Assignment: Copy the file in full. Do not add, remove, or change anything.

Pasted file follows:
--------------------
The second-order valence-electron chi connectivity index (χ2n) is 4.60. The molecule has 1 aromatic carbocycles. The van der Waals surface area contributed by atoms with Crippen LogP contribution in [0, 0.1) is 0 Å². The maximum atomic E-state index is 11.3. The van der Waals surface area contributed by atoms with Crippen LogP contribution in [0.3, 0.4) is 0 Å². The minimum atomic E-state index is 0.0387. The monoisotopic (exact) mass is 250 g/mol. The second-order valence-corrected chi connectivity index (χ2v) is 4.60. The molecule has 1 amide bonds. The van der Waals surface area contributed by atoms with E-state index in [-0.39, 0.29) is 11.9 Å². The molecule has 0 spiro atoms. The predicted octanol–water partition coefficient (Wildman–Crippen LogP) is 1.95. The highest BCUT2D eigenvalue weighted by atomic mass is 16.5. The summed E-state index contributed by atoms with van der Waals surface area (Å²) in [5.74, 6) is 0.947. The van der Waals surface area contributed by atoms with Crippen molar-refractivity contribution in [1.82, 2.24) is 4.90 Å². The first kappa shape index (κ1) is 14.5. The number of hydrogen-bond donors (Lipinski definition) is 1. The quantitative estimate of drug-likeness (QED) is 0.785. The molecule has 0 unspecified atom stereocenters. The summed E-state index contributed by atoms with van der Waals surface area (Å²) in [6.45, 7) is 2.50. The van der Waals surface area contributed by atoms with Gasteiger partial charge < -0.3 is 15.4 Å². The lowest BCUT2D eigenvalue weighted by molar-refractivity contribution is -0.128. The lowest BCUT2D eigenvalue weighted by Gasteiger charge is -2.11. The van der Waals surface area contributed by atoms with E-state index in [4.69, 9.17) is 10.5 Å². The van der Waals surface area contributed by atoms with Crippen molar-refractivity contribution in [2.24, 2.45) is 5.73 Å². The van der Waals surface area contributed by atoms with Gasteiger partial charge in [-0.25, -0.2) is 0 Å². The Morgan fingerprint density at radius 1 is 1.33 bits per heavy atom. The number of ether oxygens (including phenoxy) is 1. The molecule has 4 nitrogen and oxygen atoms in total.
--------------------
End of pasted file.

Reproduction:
The second-order valence-electron chi connectivity index (χ2n) is 4.60. The molecule has 1 aromatic carbocycles. The van der Waals surface area contributed by atoms with Crippen LogP contribution in [0, 0.1) is 0 Å². The maximum atomic E-state index is 11.3. The van der Waals surface area contributed by atoms with Crippen LogP contribution in [0.3, 0.4) is 0 Å². The minimum atomic E-state index is 0.0387. The monoisotopic (exact) mass is 250 g/mol. The second-order valence-corrected chi connectivity index (χ2v) is 4.60. The molecule has 1 amide bonds. The van der Waals surface area contributed by atoms with E-state index in [-0.39, 0.29) is 11.9 Å². The molecule has 0 spiro atoms. The predicted octanol–water partition coefficient (Wildman–Crippen LogP) is 1.95. The highest BCUT2D eigenvalue weighted by atomic mass is 16.5. The summed E-state index contributed by atoms with van der Waals surface area (Å²) in [5.74, 6) is 0.947. The van der Waals surface area contributed by atoms with Crippen molar-refractivity contribution in [1.82, 2.24) is 4.90 Å². The first kappa shape index (κ1) is 14.5. The number of hydrogen-bond donors (Lipinski definition) is 1. The quantitative estimate of drug-likeness (QED) is 0.785. The molecule has 0 unspecified atom stereocenters. The summed E-state index contributed by atoms with van der Waals surface area (Å²) in [6.45, 7) is 2.50. The van der Waals surface area contributed by atoms with Gasteiger partial charge < -0.3 is 15.4 Å². The lowest BCUT2D eigenvalue weighted by molar-refractivity contribution is -0.128. The lowest BCUT2D eigenvalue weighted by Gasteiger charge is -2.11. The van der Waals surface area contributed by atoms with E-state index in [4.69, 9.17) is 10.5 Å². The van der Waals surface area contributed by atoms with Crippen molar-refractivity contribution in [2.24, 2.45) is 5.73 Å². The van der Waals surface area contributed by atoms with Gasteiger partial charge in [-0.25, -0.2) is 0 Å². The Morgan fingerprint density at radius 1 is 1.33 bits per heavy atom. The number of ether oxygens (including phenoxy) is 1. The molecule has 4 nitrogen and oxygen atoms in total.